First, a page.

Jury Appeal Documents Show Unanimous Vote, Rationale For Upholding Rapsys DQ

The minutes from FINA’s appeal jury show a unanimous vote upholding the disqualification of would-be world champ Danas Rapsys.

Rapsys touched first in the men’s 200 free final, but was disqualified. His Lithuanian swimming federation protested the DQ, then appealed when the protest was rejected by officials. The federation continued to disagree with FINA’s call even after the appeal was rejected.

You can read more (and see the full paper trail of protest documents) in our story from yesterday here. Ultimately, the Lithuanian federation doesn’t dispute that Rapsys moved on the starting blocks, but argued that (1) there was excessive crowd noise at the time and (2) the disqualification process didn’t follow proper protocols, as officials didn’t fill out the proper form when Lithuania protested.

The minutes of the jury appeal from FINA lists the officials present for the vote, and explains both Lithuania’s case and FINA’s rationale in upholding the DQ.

FINA sides with officials, who say there wasn’t enough crowd noise to warrant having the swimmers stand back up on the blocks. The jury appeal also mentions the fact (not in dispute) that Rapsys moved on the starting blocks, and rejects the Lithuanian federation’s claim that the officials didn’t follow proper protocols in rejecting their protest.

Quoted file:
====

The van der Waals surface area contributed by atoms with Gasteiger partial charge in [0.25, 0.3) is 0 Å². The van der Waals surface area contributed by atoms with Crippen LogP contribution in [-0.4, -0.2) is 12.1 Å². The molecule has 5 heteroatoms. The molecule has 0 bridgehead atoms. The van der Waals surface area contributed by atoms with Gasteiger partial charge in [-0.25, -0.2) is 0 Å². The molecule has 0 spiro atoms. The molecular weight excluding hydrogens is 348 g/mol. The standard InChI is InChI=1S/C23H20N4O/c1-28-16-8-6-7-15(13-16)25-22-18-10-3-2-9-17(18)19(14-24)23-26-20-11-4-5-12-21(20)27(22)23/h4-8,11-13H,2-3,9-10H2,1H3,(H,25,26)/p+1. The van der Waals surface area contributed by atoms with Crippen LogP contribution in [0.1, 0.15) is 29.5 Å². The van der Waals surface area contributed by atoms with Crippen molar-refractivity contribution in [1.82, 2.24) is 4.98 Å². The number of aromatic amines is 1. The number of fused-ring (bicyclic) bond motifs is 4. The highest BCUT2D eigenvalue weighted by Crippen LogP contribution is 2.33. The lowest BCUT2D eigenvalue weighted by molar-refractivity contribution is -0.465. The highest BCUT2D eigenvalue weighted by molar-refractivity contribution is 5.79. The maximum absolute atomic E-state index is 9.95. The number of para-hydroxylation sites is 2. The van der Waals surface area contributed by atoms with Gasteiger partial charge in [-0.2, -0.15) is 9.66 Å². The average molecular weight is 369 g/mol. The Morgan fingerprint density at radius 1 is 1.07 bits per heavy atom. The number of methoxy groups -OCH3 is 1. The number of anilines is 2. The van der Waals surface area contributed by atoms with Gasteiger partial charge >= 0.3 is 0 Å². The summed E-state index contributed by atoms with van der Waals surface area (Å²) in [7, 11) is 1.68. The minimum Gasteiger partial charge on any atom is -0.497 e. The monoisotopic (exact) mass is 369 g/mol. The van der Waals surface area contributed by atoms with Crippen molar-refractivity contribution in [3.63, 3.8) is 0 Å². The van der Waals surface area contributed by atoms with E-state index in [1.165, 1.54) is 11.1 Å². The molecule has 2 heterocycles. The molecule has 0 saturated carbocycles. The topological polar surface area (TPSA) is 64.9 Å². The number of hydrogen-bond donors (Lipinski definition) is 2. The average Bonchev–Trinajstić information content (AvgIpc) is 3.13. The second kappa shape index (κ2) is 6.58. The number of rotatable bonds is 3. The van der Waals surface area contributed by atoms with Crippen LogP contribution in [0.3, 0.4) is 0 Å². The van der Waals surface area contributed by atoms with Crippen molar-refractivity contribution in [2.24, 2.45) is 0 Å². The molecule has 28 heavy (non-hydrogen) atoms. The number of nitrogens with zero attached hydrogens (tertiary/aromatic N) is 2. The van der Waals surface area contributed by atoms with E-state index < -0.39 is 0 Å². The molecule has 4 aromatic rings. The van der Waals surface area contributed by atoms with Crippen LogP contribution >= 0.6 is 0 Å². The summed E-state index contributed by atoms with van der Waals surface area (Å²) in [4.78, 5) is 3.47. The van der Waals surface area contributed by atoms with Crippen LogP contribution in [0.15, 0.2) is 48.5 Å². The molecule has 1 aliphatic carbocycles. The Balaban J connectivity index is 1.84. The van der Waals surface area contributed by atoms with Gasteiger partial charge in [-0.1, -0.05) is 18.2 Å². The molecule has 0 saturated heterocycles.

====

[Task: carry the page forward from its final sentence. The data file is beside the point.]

You can read the full jury minutes here.

In This Story

1
Leave a Reply

1 Comment threads
0 Thread replies
0 Followers
 
Most reacted comment
Hottest comment thread
1 Comment authors
newest oldest most voted
The scribe

The second contention point from the Lithuanian Federation is an “old and improper way” of interpretation of rules. When an infraction is observed by SR and independently observed and confirm by DR then is valid. The lack of “on time paperwork” doesn’t negate the infraction or DQ. It’s what we call nowadays a days a “SCRIBE ISSUE”. That goes to any DQ, an error on the DQ slip should not overturn any call made by officials. When that happens CJ just re-do a new DQ slip

About Jared Anderson

Jared Anderson

Jared Anderson swam for nearly twenty years. Then, Jared Anderson stopped swimming and started writing about swimming. He's not sick of swimming yet. Swimming might be sick of him, though. Jared was a YMCA and high school swimmer in northern Minnesota, and spent his college years swimming breaststroke and occasionally pretending …

Read More »

Want to take your swimfandom to the next level?

Subscribe to SwimSwam Magazine!